Stripping is a tissue massage technique where slow, deep, gliding pressure is used along the length of the affected muscles to release and elongate tightened areas.

Trigger point massage therapy works on sensitive sore spots (trigger points) that have become tight and contracted. A massage therapist or physio will press and hold the trigger points in your affected muscles. This helps to improve circulation and increase movement.

Sports massage: how it works

“This type of massage is specifically tailored to athletes and those engaged in sports or intense physical activities,” says Blake. “A combination of techniques are used as part of sports massage therapy. These include Swedish massage, deep tissue massage, stretching and joint mobilisation.”

Specific muscle groups will be worked on according to the requirements of the athlete’s sport. While sports massage can be helpful before and after an event, it can also be a good option as a regular maintenance tool, says Blake.

“In summary, sports massage aims to enhance an individual’s athletic performance, prevent injuries and aid in post-exercise recovery. It also helps to increase flexibility, improve range of motion, reduce muscle soreness and promote better circulation.”

Massage therapist carrying out a post-exercise sports massage on the calf musclesCredit: Shutterstock/Robert Przybysz
Try to schedule a massage within the first few hours after intense exercise

When is best for a post-exercise massage?

Timing is key. Blake says the general recommendation is to schedule a massage within the first few hours after strenuous exercise.

“During this period, the body is still in a heightened state of circulation, and the muscles are still warm. Getting a massage during this window can help flush out metabolic waste, reduce muscle soreness and promote faster recovery,” she explains.

Should you ever avoid massage?

There are several factors to consider when you’re thinking about having a sports or deep tissue massage. Read says the first one is what you have planned in the coming days. For example, if you’re planning to take part in a race, an intense massage might not be the way to go.

“Sports massage that is particularly deep and painful should be avoided close to an intense training session or competition,” says Read. “This is purely because if it leaves you feeling tender or bruised, it may affect your ability to perform at your best.”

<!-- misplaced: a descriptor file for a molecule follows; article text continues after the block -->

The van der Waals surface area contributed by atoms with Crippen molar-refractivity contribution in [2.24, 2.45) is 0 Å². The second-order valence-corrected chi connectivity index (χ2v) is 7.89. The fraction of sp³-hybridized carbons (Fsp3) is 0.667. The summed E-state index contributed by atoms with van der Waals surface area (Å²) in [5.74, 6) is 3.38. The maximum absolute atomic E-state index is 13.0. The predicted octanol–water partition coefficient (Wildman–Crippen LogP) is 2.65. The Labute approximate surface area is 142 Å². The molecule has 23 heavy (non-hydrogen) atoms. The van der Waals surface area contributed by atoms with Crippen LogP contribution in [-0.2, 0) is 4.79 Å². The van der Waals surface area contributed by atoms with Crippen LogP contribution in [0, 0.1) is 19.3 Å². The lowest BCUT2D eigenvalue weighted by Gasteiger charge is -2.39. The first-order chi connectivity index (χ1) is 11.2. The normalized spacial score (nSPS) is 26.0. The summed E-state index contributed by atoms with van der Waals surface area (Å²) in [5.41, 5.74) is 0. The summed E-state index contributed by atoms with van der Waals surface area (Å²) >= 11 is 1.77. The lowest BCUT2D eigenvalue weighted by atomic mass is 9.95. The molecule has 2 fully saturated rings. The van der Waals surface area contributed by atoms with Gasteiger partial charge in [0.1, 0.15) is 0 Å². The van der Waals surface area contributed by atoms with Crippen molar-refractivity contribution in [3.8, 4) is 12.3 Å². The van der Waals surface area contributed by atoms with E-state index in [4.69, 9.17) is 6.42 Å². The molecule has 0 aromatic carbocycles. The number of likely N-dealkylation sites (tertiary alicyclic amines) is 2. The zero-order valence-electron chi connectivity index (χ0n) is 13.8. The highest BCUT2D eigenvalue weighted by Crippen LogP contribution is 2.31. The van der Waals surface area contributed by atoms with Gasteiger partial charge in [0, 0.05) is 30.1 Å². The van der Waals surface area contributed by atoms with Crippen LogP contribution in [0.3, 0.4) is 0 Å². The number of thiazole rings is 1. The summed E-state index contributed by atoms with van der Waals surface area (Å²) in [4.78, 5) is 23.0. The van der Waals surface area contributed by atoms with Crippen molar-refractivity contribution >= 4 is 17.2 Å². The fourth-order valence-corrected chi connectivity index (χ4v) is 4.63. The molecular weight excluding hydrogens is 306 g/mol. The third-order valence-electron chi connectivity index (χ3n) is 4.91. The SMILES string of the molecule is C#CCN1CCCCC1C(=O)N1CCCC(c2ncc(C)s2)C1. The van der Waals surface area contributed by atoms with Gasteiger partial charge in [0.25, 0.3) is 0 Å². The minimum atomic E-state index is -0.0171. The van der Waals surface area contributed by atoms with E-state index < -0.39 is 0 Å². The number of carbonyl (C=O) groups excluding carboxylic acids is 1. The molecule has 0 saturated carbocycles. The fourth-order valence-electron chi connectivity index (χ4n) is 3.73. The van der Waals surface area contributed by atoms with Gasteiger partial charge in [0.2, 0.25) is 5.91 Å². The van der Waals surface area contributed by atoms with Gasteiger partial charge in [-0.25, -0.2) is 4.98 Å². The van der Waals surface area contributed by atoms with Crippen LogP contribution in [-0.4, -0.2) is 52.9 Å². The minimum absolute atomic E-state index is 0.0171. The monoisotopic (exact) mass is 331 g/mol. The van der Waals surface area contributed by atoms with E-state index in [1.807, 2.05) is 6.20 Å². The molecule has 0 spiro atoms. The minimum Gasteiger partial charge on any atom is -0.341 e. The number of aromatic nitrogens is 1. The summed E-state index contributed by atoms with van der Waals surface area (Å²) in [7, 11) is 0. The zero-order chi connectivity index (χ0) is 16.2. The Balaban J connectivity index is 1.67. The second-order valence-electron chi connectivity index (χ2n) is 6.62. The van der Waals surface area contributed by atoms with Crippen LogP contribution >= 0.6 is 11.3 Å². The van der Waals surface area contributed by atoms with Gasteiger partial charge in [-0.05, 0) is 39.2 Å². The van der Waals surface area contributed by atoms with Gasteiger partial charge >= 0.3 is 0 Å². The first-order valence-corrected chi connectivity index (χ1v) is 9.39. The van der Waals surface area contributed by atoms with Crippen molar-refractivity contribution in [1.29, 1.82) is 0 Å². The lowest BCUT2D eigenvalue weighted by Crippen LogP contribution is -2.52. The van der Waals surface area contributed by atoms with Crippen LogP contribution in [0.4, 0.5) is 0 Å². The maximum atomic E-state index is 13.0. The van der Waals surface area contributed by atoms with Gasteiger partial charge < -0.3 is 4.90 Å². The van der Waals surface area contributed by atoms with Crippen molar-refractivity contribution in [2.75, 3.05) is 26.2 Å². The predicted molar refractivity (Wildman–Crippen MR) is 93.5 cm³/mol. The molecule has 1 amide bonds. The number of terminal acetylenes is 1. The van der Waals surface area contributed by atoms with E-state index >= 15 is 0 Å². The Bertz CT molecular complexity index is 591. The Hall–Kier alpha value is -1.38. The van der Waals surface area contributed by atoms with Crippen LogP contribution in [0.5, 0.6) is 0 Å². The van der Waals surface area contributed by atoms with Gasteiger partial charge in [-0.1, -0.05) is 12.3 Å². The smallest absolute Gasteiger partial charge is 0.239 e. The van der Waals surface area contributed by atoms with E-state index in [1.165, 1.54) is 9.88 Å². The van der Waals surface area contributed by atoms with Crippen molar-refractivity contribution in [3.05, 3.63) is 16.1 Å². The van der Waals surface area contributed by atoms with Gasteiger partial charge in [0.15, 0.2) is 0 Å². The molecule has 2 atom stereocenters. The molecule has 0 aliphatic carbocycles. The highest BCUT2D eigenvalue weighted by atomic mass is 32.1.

Read adds that your sports therapist should be able to adapt the type and pressure of your massage to take account of your training goals and any competition plans.

Deep tissue massage before a workout?

A deep tissue massage really isn’t recommended as preparation for a full-on training session or workout.

“The vigorous manipulation of the muscles can actually temporarily weaken them, and this could affect performance,” says Blake. “It’s better to schedule a massage a day or two before a demanding event to allow your body to recover fully.”

This doesn’t mean a massage is totally off the cards, she adds. You can opt for a lighter massage or try gentle recovery techniques such as stretching or foam rolling (a manual therapy technique where a foam roller is used to help with relieving tightness) instead.

What if you have an acute niggle but haven’t seen a physio yet?

If you have what you think could be signs of an injury or inflammation in a particular area, Blake says it’s vital to have a chat with a physiotherapist before deciding on a massage.

Here’s why: “In some cases, massages may exacerbate an acute injury or inflammation, or they could actually delay the healing process. However, a skilled massage therapist will be able to adjust the techniques to avoid causing further harm.”

Which type of massage is right for me?

If you aren’t sure which type of massage will suit you best, have a chat with a qualified massage therapist so they can assess your needs and recommend the most appropriate option.

And if both types of massage are new to you, you can always try each one and see which is most beneficial. As Blake suggests: “Everyone’s response to massage therapy is individual so experimenting with different techniques can help you find what could work best for you.”

Julie Penfold

Written by Julie Penfold she/her

Updated:

Julie Penfold has been a specialist health and wellbeing journalist for more than 15 years and has been a finalist in three prestigious health and medical journalism awards during that time. She has written for a wide variety of health, medical, wellbeing and fitness magazines and websites. These have included Running, TechRadar, Outdoor Fitness, Be Healthy, Top Sante, Doctors.net.uk and The Guardian’s Social Care network.